by Brett Hershey
I’m not saying stretching isn’t useful. I enjoy some stretching and find it beneficial. In fact, stretching and foam rolling can be excellent complementary exercises.
And what’s more important than either stretching or foam rolling is how you use yourself (and any particular muscles) the other 23 hours 50-odd minutes of the day. That’s what the Alexander Technique is all about! To find out more about the Alexander Technique here or to find a teacher in your area, click here.
However, I have found personally as well as vicariously through my students that foam rolling is generally superior to stretching and here’s why.
#1 Does the Same Thing as Stretching
The point of stretching is to lengthen the muscle fibers. By rolling back and forth over the muscles (exactly like massage), the muscle fibers release and elongate, as they do when stretched (correctly!).
#2 Is Safer
Most of us pull too hard when we stretch. We’re either tearing the muscle fibers or the excess force triggers the STRESS REFLEX, in which the muscle contracts to protect itself. When we do this, we are actually shortening our muscles (the opposite of what we want) and can stress, even damage, the ligaments and tendons.
Furthermore, we often we often constrict and/or collapse other parts of the body in an attempt to stretch a particular muscle:
#3 Alleviates Soreness & Releases Trigger Points
Contrary to popular opinion, stretching doesn’t cure muscle soreness or release trigger points (tiny knots that can develop in muscles when they are injured or overworked. They may cause local pain, headaches, neck and jaw pain, etc.). In fact, aggressive stretching can cause muscle soreness. Imagine a bungee cord with a knot tied into it (trigger point) and then envision stretching the cord. This just stretches the unknotted portion of the muscle and the attachment points. The knot, however, has remained unaltered. Foam rolling breaks up the knots (think tenderizing meat), relieving myofascial pain, resuming normal blood flow as well as function.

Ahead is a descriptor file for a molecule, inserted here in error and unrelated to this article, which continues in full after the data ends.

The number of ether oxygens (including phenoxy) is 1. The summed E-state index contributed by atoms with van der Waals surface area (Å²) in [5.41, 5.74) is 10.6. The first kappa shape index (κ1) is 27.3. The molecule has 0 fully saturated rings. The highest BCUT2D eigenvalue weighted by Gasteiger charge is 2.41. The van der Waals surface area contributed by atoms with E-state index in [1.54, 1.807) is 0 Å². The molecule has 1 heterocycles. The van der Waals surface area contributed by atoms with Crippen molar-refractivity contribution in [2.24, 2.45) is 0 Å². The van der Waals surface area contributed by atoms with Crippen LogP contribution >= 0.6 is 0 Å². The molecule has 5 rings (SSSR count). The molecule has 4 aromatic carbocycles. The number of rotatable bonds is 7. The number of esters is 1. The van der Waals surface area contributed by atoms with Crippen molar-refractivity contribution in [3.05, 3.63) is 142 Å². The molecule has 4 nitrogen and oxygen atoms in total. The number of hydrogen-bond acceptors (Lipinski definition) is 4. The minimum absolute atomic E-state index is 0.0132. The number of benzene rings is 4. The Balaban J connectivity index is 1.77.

#4 Breaks Up Connective Tissue like Fascia, Adhesions & Scar Tissue
Your body will build up fascia where there’s injury or over-use to provide support. This often occurs when there is misuse, and we are asking a part of our bodies to function beyond its design. The body’s solution often becomes the problem, since this build up of tissue can shorten as well as weaken muscles, restricts movement and can cause pain. Stretching does very little if anything to break up and dissolve these adhesions. Foam rolling
#5 Maps Out Our Bodies
For many of us, the body is a nebulous instrument we use but from which we often feel disconnected. Foam rolling is an excellent tool for getting to know ourselves – where the muscles and joints are (and are not!), where we hold tension, where we don’t, etc. Often we’re not even aware of all the tension we are holding. By applying direct pressure, foam rolling brings this subconscious tension to our attention so we can address it. From the Alexander Technique perspective, it’s a sign we’re over-working that particular area and we can examine and change movement habits that may be responsible.
#6 Is a Better De-Stresser
Would you feel better after a 20-minute massage or 20-minute stretch? Fortunately, foam rolling accomplishes BOTH. You can’t help but feel better when you release unnecessary tension in your muscles as well as break-up restrictive connective tissue. I’ve only felt better after foam rolling, whether it’s 5-minutes or 5o-minutes.
#7 Expedites the Alexander Technique
One definition of Alexander Technique is a mental toolbox of instructions/directions one can give themselves at any time during any activity to improve their use. While foam rolling is technically ‘physical therapy,’ it softens the muscles and fascia so it’s more receptive to the AT instructions we give ourselves. It also shows us where we are holding excess tension and can wake-up areas of collapse or atrophy. We of course need to pay attention to how we are (using ourselves as we are) foam rolling, but I find it to be an highly-effective tool when learning the Alexander Technique.
Buying a Foam Roller
Might be the best investment you’ll ever make. Recommendation: Buy styrofoam vs. foam rollers. Foam rollers degrade over time while Styrofoam rollers maintain their shape and integrity forever!
Here’s a link: http://www.optp.com/AXIS-Black-Roller
I recommend the 18” x 6” for easy storage and transport. $13.40 plus shipping.
Want to Learn How to Foam Roll?
Check out my How 2 Foam Roll video:
Alexander Technique Classes, Lessons, Workshops by Brett Hershey in the Los Angeles / Burbank area at www.alexandertechla.com